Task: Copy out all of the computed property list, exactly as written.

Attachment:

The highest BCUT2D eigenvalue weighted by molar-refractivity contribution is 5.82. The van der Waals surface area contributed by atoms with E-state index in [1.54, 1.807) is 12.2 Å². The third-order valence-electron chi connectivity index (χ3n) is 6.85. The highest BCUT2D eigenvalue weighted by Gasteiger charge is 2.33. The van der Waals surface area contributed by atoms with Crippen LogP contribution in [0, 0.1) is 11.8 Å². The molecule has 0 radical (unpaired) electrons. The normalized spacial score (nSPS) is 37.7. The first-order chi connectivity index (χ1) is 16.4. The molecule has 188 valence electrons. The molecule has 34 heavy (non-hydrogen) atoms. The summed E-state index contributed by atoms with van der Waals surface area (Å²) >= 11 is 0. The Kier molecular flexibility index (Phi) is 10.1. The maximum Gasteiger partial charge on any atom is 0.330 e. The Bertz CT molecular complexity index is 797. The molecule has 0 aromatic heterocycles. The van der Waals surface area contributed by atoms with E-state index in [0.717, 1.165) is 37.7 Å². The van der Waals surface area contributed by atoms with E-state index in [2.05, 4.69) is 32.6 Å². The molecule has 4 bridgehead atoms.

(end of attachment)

The highest BCUT2D eigenvalue weighted by molar-refractivity contribution is 5.82. The van der Waals surface area contributed by atoms with E-state index in [1.54, 1.807) is 12.2 Å². The third-order valence-electron chi connectivity index (χ3n) is 6.85. The highest BCUT2D eigenvalue weighted by Gasteiger charge is 2.33. The van der Waals surface area contributed by atoms with Crippen LogP contribution in [0, 0.1) is 11.8 Å². The molecule has 0 radical (unpaired) electrons. The normalized spacial score (nSPS) is 37.7. The first-order chi connectivity index (χ1) is 16.4. The molecule has 188 valence electrons. The molecule has 34 heavy (non-hydrogen) atoms. The summed E-state index contributed by atoms with van der Waals surface area (Å²) >= 11 is 0. The Kier molecular flexibility index (Phi) is 10.1. The maximum Gasteiger partial charge on any atom is 0.330 e. The Bertz CT molecular complexity index is 797. The molecule has 0 aromatic heterocycles. The van der Waals surface area contributed by atoms with E-state index in [0.717, 1.165) is 37.7 Å². The van der Waals surface area contributed by atoms with E-state index in [2.05, 4.69) is 32.6 Å². The molecule has 4 bridgehead atoms.